April 1, 2009
March 30, 2009
March 28, 2009
March 20, 2009
March 19, 2009
... but then again, if Latrell Sprewell were still playing, how would he feed his family with this decline in revenues.
March 18, 2009
At the mimumum wage of $7.25 today, full-time summer job will generate about $3,500 this year, which would be enough to purchase the following list of 28 items (click to enlarge):
Economics professor Mark Perry says the following: "Teenagers today can afford things like cell phones with cameras, digital cameras, GPS systems, CD players, DVD players, laptop computers, and iPods that even a billionaire couldn't have purchased 20 years ago. As much as we might complain, just by being alive in the 21st century America, even if you're earning the minimum wage, you've "won first prize in the lottery of life."
March 15, 2009
March 14, 2009
"The crisis on Wall Street is plaguing Sesame Street.
Sesame Workshop, the nonprofit producer of "Sesame Street" and other kids' programs, is cutting about one-fifth of its work force because of the economic downturn.
The New York-based company said Wednesday that it's eliminating 67 of 355 staff positions.
Declaring it is "not immune to the unprecedented challenges of today's economic environment," the company pronounced a need "to operate with fewer resources in order to achieve our strategic priorities."JR: It looks like a possibility to introduce economics to my 3 little kids at home.
March 11, 2009
Two authors of best selling textbooks, Greg Mankiw of Harvard and Paul Krugman of Princeton have been arguing, via their columns and blogs, about the very rosy economic forecast over the President's budget. Mankiw challenged Krugman to a bet, some of his Nobel Prize million, that GDP growth will not be as large as the President's budget predicts. Krugman called Mankiw "evil" and yet has not responded to the wager. My money is on my facebook friend Mankiw.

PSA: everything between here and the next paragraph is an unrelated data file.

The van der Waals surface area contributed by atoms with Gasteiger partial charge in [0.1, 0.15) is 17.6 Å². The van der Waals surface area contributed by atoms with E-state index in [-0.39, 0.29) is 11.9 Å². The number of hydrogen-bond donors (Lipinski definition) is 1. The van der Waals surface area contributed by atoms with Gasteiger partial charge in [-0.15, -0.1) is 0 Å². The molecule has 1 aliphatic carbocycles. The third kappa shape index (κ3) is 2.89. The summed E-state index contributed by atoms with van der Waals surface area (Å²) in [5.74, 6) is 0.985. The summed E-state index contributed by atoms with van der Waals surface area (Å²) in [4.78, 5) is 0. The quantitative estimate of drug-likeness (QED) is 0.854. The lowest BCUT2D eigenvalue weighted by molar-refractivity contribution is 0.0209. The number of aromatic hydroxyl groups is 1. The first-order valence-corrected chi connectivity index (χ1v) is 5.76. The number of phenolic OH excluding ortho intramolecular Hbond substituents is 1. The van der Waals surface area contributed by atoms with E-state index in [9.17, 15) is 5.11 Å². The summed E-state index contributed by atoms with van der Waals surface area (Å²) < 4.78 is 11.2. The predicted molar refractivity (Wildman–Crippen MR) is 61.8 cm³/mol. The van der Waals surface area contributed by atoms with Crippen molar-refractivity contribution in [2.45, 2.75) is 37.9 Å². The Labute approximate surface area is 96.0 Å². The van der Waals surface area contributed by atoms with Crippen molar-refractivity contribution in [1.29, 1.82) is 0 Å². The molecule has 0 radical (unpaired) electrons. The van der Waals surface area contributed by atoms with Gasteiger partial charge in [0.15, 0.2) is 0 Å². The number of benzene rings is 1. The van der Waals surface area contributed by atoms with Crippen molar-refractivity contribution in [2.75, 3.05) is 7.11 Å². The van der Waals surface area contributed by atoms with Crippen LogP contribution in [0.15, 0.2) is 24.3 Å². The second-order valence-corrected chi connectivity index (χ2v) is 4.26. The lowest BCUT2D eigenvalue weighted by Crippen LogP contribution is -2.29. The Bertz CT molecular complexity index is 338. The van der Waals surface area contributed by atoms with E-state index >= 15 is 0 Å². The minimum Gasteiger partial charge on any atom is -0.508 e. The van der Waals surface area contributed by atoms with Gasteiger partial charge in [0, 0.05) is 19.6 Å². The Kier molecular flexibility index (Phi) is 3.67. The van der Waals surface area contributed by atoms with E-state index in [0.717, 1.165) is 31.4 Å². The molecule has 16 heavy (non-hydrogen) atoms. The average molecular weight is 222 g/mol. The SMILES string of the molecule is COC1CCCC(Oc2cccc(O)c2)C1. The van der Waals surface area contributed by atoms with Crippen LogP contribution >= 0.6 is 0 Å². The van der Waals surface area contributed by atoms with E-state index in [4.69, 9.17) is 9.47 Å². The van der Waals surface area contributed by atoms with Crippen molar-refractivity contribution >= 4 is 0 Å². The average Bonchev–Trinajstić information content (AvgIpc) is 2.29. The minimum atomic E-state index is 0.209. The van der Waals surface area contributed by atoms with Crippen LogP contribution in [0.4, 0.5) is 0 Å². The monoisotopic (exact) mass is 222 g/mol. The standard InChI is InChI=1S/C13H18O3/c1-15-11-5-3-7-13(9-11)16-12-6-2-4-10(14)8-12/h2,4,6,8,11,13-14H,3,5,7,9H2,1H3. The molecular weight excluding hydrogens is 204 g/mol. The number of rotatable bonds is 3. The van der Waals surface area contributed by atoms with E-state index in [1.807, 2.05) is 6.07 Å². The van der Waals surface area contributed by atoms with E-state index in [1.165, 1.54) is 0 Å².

Here's the Washington Times today: "Harvard economics Professor Greg Mankiw thinks that Mr. Obama's growth forecasts are overly optimistic and that the federal deficit will be a lot larger than Mr. Obama thinks. He was chastised by Princeton's Paul Krugman, a Nobel Prize winner in economics, who on his New York Times blog claims that Mankiw can only make the predictions that he does because of "more than a bit of deliberate obtuseness." He titled his post on Mankiw, "Roots of Evil."
Last Wednesday, Mankiw responded to Krugman's attacks by suggesting: "Well, Paul, if you are so confident in this forecast, would you like to place a wager on it and take advantage of my wickedness?" Krugman has still not responded. It seems even a Nobel Prize winner isn't willing to lay money on Mr. Obama's rosy projections."
March 10, 2009
"They're coming to us, saying `Look, I want to buy 50, 100, 1,000.' They want to own every decent and cheap house they can find."
Despite a stagnant retail housing market, real estate sales of foreclosed homes are booming. Shannon regularly fields calls from eager prospects, and recently sold 30 homes in one day to one buyer. A trio of U.K. investors has bought a half-dozen and plans many more.
HT: Carpe Diem